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Open-ended Questions

Akriti Srivastava
Department of Psychology
Closed Questions

A response which does not


allow any further exploration
Useful for information
gathering
Open questions

They enable the expression of


thoughts, feelings and personal
meanings
Begin with 'How', 'Where', 'When',
'What', 'In what way' and so forth
The answers given to them allow
the counsellor to have a clearer
understanding of the difficulties and
thereby help the client to be more
specific
Itss like..

'I'm not clear what you mean when you say that you feel easily hurt. Could you
give me an example?
'Can you say a bit more about that?
Requires the client to be reflective
Have no 'right or wrong answer
Example
Use of questions

When others come to you for help, advice or general succour


Fire a lot of questions at them
Questioning can be off-putting if overdone
Intrusive and too forceful
Satisfy our own curiosity
Not beneficial to the helping process
Used tentatively and sensitively
Exploration and clarification of facts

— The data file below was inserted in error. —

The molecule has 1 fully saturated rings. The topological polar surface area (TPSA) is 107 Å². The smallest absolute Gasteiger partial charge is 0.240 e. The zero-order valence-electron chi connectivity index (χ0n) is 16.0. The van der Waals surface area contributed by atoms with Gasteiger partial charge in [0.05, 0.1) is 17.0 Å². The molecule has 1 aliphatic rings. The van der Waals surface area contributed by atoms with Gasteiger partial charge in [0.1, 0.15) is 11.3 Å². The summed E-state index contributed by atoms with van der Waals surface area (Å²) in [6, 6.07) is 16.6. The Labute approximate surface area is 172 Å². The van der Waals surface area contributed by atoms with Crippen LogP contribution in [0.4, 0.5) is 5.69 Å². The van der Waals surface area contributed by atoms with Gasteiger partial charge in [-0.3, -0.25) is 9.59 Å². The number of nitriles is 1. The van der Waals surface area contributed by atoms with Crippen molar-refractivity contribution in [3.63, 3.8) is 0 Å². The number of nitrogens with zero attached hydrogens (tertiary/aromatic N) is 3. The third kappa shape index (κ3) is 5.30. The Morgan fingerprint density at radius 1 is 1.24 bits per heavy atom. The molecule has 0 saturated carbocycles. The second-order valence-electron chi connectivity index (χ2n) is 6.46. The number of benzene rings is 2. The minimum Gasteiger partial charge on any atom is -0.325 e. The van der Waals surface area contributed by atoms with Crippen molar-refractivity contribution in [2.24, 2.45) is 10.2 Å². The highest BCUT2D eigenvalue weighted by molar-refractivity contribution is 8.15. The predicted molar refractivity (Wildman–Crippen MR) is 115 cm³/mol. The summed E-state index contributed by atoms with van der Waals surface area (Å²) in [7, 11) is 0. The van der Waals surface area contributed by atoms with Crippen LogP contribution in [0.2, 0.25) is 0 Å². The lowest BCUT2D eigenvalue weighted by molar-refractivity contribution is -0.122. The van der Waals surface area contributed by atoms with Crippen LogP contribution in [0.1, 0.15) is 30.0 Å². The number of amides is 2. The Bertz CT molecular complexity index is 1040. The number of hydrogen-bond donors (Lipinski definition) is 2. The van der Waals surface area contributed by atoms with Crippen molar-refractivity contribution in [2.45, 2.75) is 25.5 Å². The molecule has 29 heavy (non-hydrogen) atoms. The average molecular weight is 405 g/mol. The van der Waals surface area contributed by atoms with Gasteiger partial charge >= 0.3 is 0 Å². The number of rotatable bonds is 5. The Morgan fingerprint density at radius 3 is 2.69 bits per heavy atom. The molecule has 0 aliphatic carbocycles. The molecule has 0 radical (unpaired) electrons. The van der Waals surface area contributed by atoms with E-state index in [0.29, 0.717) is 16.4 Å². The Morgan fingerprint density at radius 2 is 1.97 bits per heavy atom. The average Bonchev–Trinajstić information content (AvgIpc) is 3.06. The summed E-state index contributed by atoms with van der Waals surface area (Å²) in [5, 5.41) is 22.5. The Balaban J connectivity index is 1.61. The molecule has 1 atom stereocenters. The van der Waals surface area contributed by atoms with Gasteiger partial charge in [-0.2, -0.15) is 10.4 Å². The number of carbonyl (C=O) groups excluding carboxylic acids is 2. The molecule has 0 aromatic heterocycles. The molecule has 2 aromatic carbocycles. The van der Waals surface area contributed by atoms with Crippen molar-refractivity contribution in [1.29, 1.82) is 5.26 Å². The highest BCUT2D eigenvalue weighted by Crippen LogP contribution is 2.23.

and feelings
Used sparingly
Destructive to building trust
People can self-heal
People possess an innate ability to
recognize what they need and, given
the right set of circumstances, they can
re-orientate themselves to what is
meaningful in their lives
Most of us do not want other people telling us what to
do, nor do we want others delving nosily into our
business
We do appreciate someone being with us in our
troubles and listening attentively with sensitivity while
we make sense of our situation
Are you trying to clear up a point? (clarifying)
Are you gathering information?
Does the question help your client to explore self and
situation?
Does the question have any therapeutic value - i.e.
helping in some way?
Are you avoiding anything by asking a question?
Find it difficult to manage silences

Questions to ask about


your questions
Some general rules for
questioning
Use open questions when possible
Avoid closed questions
Use indirect questions as a softer approach
Use questions sparingly
Be aware that some forms of questioning may suggest
disapproval or criticism
Use one appropriate question at a time
Check the purpose of your question before you go ahead
Be aware of the tone of your voice, the speed of the
question, how it is generally delivered and the message it
may convey
Clarify
Help identify problems and the factors which have
created them
Gain useful information
Help the counsellor to have a clear understanding of
the client's situation
To recap Help the client get in touch with unexpressed
emotions
Check reality - i.e. did I get that right? - Or specific
meanings - e.g. 'You said ... I wonder what that
means for you?
Explore underlying thoughts, feelings and meanings
Enable or encourage further insight into what has
been expressed, leading to unexplored material
Frame 4 closed-ended and 4 open-
Activity ended questions